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Old 04-20-2008, 06:21 PM   #21 (permalink)
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Quote:
Originally Posted by RH77 View Post
I would like a rough estimate using the modified spreadsheet, but I have 2 problems...

I'm sure most of the Kansas City folks around can attest:
  1. The winds are RARELY calm, and 2
  2. Finding a level road that's long enough, is rare
Does anyone else have the same problem?

Yep. I can definitely attest to having those problems.

My coastdown location goes around Humboldt bay, so it's exactly sealevel the whole way, but very windy.

As for any of you who are more inland, try finding a road through some river-bottom farmland. That's about as flat as you're likely to find.

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Old 04-20-2008, 07:49 PM   #22 (permalink)
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How long of a road is needed (approximately)?
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Old 04-30-2008, 11:16 AM   #23 (permalink)
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I'd say 1/4 to 1/2 mile stretch would be ideal since you want to be coasting for as long as possible at a high speed.

Has anyone else used Fabrio's modified sheet? I originally thought that temp (air density) would play a huge role and was wondering why it wasn't originally included in the spreadsheet. Where do we get that info? Anybody know any websites that publish something we can use for local areas?
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Old 04-30-2008, 04:23 PM   #24 (permalink)
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Just wanted to point out that air density was included in the original spreadsheet as a constant that the user could change. Fabrio's modified sheet simply adds a calculation of the air density based on more measurable quantities (temp, pressure, humidity, etc). Your best bet is probably to measure these directly at the test site using a mini weather station rather than rely on information for your larger region.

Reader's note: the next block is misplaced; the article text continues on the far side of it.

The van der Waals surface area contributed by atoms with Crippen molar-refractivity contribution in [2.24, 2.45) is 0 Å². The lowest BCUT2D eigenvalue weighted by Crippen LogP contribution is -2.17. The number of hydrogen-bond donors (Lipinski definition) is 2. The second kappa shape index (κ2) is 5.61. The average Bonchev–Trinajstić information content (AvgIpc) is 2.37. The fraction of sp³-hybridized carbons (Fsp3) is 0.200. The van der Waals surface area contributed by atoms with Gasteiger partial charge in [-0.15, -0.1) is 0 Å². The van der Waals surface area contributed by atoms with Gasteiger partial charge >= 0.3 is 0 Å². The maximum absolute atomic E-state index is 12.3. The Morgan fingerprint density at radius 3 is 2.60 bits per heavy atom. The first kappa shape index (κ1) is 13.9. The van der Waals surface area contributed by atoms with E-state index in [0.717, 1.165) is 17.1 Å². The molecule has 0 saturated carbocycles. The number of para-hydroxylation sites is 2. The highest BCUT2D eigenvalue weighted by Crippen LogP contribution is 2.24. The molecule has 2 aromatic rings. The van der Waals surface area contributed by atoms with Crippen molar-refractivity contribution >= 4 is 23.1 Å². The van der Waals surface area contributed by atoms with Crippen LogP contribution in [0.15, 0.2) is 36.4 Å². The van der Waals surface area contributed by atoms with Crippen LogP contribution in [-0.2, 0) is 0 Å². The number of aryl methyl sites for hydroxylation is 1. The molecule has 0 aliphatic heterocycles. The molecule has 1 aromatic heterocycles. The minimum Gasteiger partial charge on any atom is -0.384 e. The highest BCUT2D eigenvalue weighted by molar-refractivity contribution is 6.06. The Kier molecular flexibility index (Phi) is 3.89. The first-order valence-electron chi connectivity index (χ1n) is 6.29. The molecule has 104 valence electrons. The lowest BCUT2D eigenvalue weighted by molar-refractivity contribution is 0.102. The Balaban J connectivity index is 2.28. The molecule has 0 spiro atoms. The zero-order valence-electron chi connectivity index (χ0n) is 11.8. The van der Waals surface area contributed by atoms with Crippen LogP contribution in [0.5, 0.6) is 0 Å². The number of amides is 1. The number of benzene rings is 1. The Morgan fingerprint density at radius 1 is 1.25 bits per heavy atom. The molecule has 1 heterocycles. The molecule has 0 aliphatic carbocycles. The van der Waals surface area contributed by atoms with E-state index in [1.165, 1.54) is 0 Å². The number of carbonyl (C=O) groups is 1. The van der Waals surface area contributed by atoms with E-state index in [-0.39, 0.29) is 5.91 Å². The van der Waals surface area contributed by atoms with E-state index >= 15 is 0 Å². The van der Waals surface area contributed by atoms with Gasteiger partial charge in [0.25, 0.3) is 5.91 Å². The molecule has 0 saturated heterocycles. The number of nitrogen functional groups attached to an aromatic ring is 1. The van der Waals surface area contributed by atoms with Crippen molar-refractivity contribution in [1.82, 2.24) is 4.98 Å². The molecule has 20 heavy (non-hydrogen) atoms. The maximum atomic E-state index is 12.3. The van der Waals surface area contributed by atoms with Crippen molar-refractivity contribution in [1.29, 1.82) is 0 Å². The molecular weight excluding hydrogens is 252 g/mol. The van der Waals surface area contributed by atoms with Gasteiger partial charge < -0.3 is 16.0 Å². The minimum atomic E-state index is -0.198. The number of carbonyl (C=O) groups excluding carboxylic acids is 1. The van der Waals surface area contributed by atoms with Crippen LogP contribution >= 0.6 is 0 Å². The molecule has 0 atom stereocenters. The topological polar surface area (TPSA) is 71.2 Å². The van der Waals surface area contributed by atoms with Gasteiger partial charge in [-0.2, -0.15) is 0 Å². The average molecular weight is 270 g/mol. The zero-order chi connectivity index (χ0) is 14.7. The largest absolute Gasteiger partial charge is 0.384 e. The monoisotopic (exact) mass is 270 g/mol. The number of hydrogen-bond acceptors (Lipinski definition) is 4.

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Old 07-15-2009, 11:38 PM   #25 (permalink)
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...be sure to alternate DIRECTIONS when doing each coast-down test, and do so as soon as possible, so that wind speed and wind direction haven't changed, as they can do at morning and late afternoon.

...the idea is to do opposite-direction tests so that what you gain/loose going oneway, you loose/gain going the other way, so that the 'atmospherics' and 'road-grade' changes will effectively "cancel" each other out to yield a better (less influenced) answer.

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Old 07-16-2009, 07:45 AM   #26 (permalink)
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Hi,

I've done a coast down test on my xA, and yes finding a flat straight road is the hard part. It does not have to be level, as long as it is a low slope -- it just can't have a dip or rise in it.

The other major piece of guesswork is the tire rolling resistance.

My best estimate based on 0.011 Crr (which is on the low end of "normal tires on smooth roads"), is 0.27Cd. (The stock rating is 0.31, though my car is a RS 2.0 that has a far more open grill than the standard xA.)